Springtime in the Arab world will be forever associated with revolution and civil unrest after the events of last year but in the West it means only one thing: tax season.
The rest of the world barely notices the marvels of nature reawakened for piles of receipts overflowing from shoeboxes and old plastic bags. Choruses of newly hatched chicks are drowned out by the thumping of calculator keys and anguished groans accompanying yet another spreadsheet that refuses to add up.
But even though most are hardly burdened with such trials in the UAE, reviewing the past year's finances when the days start to lengthen is a hard habit to break -- for me at least.
Last year should have been a great one for Middle East and North African economies. And it was for some of those that depend on oil and gas.
The average price of Brent crude hit a 150-year high last year of $111.26, up about 30 percent on 2010.
Never before in a century and a half of oil production has the annual average price ended above $100, according to records kept by the U.S. Energy Information Administration.
But, as is always the case with finances, the huge boost to revenues and the value of energy assets across the Middle East and North Africa is only half the picture.
Liabilities also hit new highs.
The world's thirst for oil might have grown at an average 1.2 percent, with demand rising by about 4 percent in China alone, but it was supply, or rather the fear of a lack of supply, that forced oil prices so high for so long last year.
It was the Arab Spring, chiefly the civil war in Libya, that sparked much of the panic.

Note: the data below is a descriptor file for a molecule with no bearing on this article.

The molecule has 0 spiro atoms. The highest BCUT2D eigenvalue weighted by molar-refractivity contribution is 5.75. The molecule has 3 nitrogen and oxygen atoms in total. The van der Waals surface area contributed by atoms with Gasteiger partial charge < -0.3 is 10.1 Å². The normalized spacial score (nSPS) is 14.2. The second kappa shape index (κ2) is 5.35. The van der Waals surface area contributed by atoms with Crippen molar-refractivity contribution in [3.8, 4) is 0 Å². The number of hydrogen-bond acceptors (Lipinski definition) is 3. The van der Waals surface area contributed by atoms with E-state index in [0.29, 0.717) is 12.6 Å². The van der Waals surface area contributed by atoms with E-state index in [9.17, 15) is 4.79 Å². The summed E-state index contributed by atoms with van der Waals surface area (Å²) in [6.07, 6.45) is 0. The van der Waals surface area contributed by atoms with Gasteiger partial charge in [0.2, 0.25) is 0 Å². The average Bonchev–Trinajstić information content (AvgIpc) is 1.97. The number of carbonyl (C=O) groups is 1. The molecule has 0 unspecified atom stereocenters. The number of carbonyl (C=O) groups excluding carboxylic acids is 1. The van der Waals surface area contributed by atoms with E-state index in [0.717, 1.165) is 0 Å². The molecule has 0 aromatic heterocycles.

In less than two weeks in February and March last year when fighting intensified across the country controlled for four decades by Colonel Muammar Gaddafi, the spot price of Brent crude rose by $15 as about 1.5 million barrels per day of Libyan oil were lost from the market.
While that rapid price rise reaped dividends for other oil producers, such as the UAE and Saudi Arabia, it wreaked havoc on most other economies in the region, especially the non-oil and gas exporters who ought to be among the Emirates' closest and most dependable trading partners.
A recent study of IMF data by Geopolicity, a UAE-based economic think tank, showed that the events of the Arab Spring led to more than $20.5 billion (Dh 75.2 bn) in losses to GDP in Libya, Egypt, Tunisia, Syria, Yemen and Bahrain last year alone.
The same data shows losses to public finances would be in the region of $35.2 bn for a total hit from the Arab Spring of more than $55 bn. Never mind the almost unquantifiable socio-economic losses to productivity and infrastructure, which would doubtless add up to tens of billions of dollars more across the same countries.
OPEC countries, meanwhile, are estimated by the International Energy Agency to have made oil revenues of about $1 trillion last year, with those in the Middle East accounting for about $700bn to $800bn of that total.
The liabilities associated with the Arab Spring, therefore, could easily amount to 10 percent of that regional total, wiping out a good third of the annual average gain they helped to build.
Back of the envelope accounting such as this may seem simplistic to macro economists but it does serve one important purpose.
The simple accounting of these headline gains and liabilities shows clearly that a dependence on too few sources of revenue leads to unhealthy fluctuations in markets and economies.
This is why projects such as Kizad, the UAE's Khalifa Industrial Zone Abu Dhabi -- a man-made island two-thirds the size of Singapore just off the capital's coast -- is so vital to the development of the nation and the region.
The giant international trade hub is designed to dilute the country's dependence on oil revenue and fuel the next stage of development to create opportunities for jobs and wealth across society.
A similar policy of diversification should be a priority for all the region's developing economies if springtime is to become a less taxing time of year in future.
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